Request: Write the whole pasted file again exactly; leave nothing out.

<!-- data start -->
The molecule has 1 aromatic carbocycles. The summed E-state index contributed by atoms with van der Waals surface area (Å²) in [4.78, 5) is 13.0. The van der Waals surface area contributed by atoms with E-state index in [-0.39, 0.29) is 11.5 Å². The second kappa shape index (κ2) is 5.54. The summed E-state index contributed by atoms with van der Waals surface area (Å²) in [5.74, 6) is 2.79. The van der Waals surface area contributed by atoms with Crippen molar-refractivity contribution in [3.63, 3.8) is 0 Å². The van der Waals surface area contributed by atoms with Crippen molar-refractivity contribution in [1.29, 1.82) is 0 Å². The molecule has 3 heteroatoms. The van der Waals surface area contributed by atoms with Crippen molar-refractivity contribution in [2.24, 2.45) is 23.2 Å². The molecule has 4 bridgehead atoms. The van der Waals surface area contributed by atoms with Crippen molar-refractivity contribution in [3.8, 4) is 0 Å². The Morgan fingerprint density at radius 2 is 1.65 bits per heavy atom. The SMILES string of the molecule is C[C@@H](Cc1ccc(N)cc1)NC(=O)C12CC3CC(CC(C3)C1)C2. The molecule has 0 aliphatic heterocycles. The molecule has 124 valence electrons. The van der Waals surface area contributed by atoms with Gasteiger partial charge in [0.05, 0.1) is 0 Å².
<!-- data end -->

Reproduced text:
The molecule has 1 aromatic carbocycles. The summed E-state index contributed by atoms with van der Waals surface area (Å²) in [4.78, 5) is 13.0. The van der Waals surface area contributed by atoms with E-state index in [-0.39, 0.29) is 11.5 Å². The second kappa shape index (κ2) is 5.54. The summed E-state index contributed by atoms with van der Waals surface area (Å²) in [5.74, 6) is 2.79. The van der Waals surface area contributed by atoms with Crippen molar-refractivity contribution in [3.63, 3.8) is 0 Å². The van der Waals surface area contributed by atoms with Crippen molar-refractivity contribution in [1.29, 1.82) is 0 Å². The molecule has 3 heteroatoms. The van der Waals surface area contributed by atoms with Crippen molar-refractivity contribution in [2.24, 2.45) is 23.2 Å². The molecule has 4 bridgehead atoms. The van der Waals surface area contributed by atoms with Crippen molar-refractivity contribution in [3.8, 4) is 0 Å². The Morgan fingerprint density at radius 2 is 1.65 bits per heavy atom. The SMILES string of the molecule is C[C@@H](Cc1ccc(N)cc1)NC(=O)C12CC3CC(CC(C3)C1)C2. The molecule has 0 aliphatic heterocycles. The molecule has 124 valence electrons. The van der Waals surface area contributed by atoms with Gasteiger partial charge in [0.05, 0.1) is 0 Å².